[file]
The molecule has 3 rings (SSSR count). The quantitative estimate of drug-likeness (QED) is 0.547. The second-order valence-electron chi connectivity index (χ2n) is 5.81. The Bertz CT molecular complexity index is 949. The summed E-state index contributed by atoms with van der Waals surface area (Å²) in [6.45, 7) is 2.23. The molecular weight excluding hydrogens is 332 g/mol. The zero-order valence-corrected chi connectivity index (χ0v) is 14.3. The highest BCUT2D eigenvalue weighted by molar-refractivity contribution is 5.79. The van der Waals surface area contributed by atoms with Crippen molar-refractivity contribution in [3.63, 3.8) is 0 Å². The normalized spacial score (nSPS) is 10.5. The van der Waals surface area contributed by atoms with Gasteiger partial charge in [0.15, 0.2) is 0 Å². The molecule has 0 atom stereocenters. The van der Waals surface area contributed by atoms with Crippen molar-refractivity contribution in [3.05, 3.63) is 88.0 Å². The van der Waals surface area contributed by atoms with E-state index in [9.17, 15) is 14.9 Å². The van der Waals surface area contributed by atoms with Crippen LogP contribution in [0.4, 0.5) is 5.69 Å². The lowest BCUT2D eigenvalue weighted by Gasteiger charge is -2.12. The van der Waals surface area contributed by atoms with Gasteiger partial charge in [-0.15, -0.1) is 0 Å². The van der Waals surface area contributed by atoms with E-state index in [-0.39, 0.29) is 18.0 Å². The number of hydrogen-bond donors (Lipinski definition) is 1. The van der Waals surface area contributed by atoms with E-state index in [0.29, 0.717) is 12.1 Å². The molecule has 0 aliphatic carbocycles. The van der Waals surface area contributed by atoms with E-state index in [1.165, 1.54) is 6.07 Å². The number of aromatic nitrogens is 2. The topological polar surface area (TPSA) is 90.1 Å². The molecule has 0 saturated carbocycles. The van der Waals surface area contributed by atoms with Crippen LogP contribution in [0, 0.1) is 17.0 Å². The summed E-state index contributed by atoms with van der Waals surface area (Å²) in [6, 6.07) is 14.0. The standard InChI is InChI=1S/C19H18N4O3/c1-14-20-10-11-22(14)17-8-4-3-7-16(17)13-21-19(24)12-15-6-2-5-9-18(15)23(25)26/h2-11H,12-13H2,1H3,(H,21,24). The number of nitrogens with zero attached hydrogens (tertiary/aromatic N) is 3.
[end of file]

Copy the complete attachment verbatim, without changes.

The molecule has 3 rings (SSSR count). The quantitative estimate of drug-likeness (QED) is 0.547. The second-order valence-electron chi connectivity index (χ2n) is 5.81. The Bertz CT molecular complexity index is 949. The summed E-state index contributed by atoms with van der Waals surface area (Å²) in [6.45, 7) is 2.23. The molecular weight excluding hydrogens is 332 g/mol. The zero-order valence-corrected chi connectivity index (χ0v) is 14.3. The highest BCUT2D eigenvalue weighted by molar-refractivity contribution is 5.79. The van der Waals surface area contributed by atoms with Crippen molar-refractivity contribution in [3.63, 3.8) is 0 Å². The normalized spacial score (nSPS) is 10.5. The van der Waals surface area contributed by atoms with Gasteiger partial charge in [0.15, 0.2) is 0 Å². The molecule has 0 atom stereocenters. The van der Waals surface area contributed by atoms with Crippen molar-refractivity contribution in [3.05, 3.63) is 88.0 Å². The van der Waals surface area contributed by atoms with E-state index in [9.17, 15) is 14.9 Å². The van der Waals surface area contributed by atoms with Crippen LogP contribution in [0.4, 0.5) is 5.69 Å². The lowest BCUT2D eigenvalue weighted by Gasteiger charge is -2.12. The van der Waals surface area contributed by atoms with Gasteiger partial charge in [-0.15, -0.1) is 0 Å². The van der Waals surface area contributed by atoms with E-state index in [-0.39, 0.29) is 18.0 Å². The number of hydrogen-bond donors (Lipinski definition) is 1. The van der Waals surface area contributed by atoms with E-state index in [0.29, 0.717) is 12.1 Å². The molecule has 0 aliphatic carbocycles. The van der Waals surface area contributed by atoms with E-state index in [1.165, 1.54) is 6.07 Å². The number of aromatic nitrogens is 2. The topological polar surface area (TPSA) is 90.1 Å². The molecule has 0 saturated carbocycles. The van der Waals surface area contributed by atoms with Crippen LogP contribution in [0, 0.1) is 17.0 Å². The summed E-state index contributed by atoms with van der Waals surface area (Å²) in [6, 6.07) is 14.0. The standard InChI is InChI=1S/C19H18N4O3/c1-14-20-10-11-22(14)17-8-4-3-7-16(17)13-21-19(24)12-15-6-2-5-9-18(15)23(25)26/h2-11H,12-13H2,1H3,(H,21,24). The number of nitrogens with zero attached hydrogens (tertiary/aromatic N) is 3.